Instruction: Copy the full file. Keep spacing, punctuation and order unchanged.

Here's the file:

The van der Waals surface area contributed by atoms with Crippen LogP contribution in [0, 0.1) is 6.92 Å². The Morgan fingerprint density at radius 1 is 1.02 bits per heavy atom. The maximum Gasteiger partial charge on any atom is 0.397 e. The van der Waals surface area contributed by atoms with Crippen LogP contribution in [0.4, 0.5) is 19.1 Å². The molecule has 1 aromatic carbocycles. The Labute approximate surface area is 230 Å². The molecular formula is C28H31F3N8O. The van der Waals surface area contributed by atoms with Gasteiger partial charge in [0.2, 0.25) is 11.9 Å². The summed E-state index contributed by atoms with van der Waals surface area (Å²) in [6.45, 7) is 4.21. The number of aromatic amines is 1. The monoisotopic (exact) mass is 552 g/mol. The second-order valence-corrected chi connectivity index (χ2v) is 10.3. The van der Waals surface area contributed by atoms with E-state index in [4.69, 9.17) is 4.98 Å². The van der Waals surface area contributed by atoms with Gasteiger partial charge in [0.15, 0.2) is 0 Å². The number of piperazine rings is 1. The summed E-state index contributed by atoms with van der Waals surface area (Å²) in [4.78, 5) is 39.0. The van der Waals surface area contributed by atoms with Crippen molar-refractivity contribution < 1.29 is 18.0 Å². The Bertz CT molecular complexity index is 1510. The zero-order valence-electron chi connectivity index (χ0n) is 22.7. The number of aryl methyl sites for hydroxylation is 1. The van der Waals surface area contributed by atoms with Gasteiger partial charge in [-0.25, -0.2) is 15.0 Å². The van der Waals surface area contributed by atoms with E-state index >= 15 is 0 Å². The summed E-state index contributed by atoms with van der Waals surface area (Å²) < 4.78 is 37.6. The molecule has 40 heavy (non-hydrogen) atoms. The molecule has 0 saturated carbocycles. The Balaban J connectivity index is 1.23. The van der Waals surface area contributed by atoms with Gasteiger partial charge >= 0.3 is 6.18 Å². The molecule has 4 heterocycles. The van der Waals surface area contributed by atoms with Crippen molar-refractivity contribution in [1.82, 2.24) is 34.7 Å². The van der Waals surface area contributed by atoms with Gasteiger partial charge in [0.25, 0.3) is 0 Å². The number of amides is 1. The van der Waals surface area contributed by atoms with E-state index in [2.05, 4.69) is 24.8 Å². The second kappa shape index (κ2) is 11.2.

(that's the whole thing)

The van der Waals surface area contributed by atoms with Crippen LogP contribution in [0, 0.1) is 6.92 Å². The Morgan fingerprint density at radius 1 is 1.02 bits per heavy atom. The maximum Gasteiger partial charge on any atom is 0.397 e. The van der Waals surface area contributed by atoms with Crippen LogP contribution in [0.4, 0.5) is 19.1 Å². The molecule has 1 aromatic carbocycles. The Labute approximate surface area is 230 Å². The molecular formula is C28H31F3N8O. The van der Waals surface area contributed by atoms with Gasteiger partial charge in [0.2, 0.25) is 11.9 Å². The summed E-state index contributed by atoms with van der Waals surface area (Å²) in [6.45, 7) is 4.21. The number of aromatic amines is 1. The monoisotopic (exact) mass is 552 g/mol. The second-order valence-corrected chi connectivity index (χ2v) is 10.3. The van der Waals surface area contributed by atoms with E-state index in [4.69, 9.17) is 4.98 Å². The van der Waals surface area contributed by atoms with Gasteiger partial charge in [0.15, 0.2) is 0 Å². The number of piperazine rings is 1. The summed E-state index contributed by atoms with van der Waals surface area (Å²) in [4.78, 5) is 39.0. The van der Waals surface area contributed by atoms with Crippen molar-refractivity contribution < 1.29 is 18.0 Å². The Bertz CT molecular complexity index is 1510. The zero-order valence-electron chi connectivity index (χ0n) is 22.7. The number of aryl methyl sites for hydroxylation is 1. The van der Waals surface area contributed by atoms with Gasteiger partial charge in [-0.25, -0.2) is 15.0 Å². The van der Waals surface area contributed by atoms with E-state index >= 15 is 0 Å². The summed E-state index contributed by atoms with van der Waals surface area (Å²) < 4.78 is 37.6. The molecule has 40 heavy (non-hydrogen) atoms. The molecule has 0 saturated carbocycles. The Balaban J connectivity index is 1.23. The van der Waals surface area contributed by atoms with Gasteiger partial charge >= 0.3 is 6.18 Å². The molecule has 4 heterocycles. The van der Waals surface area contributed by atoms with Crippen molar-refractivity contribution in [1.82, 2.24) is 34.7 Å². The van der Waals surface area contributed by atoms with Gasteiger partial charge in [0.25, 0.3) is 0 Å². The number of amides is 1. The van der Waals surface area contributed by atoms with E-state index in [2.05, 4.69) is 24.8 Å². The second kappa shape index (κ2) is 11.2.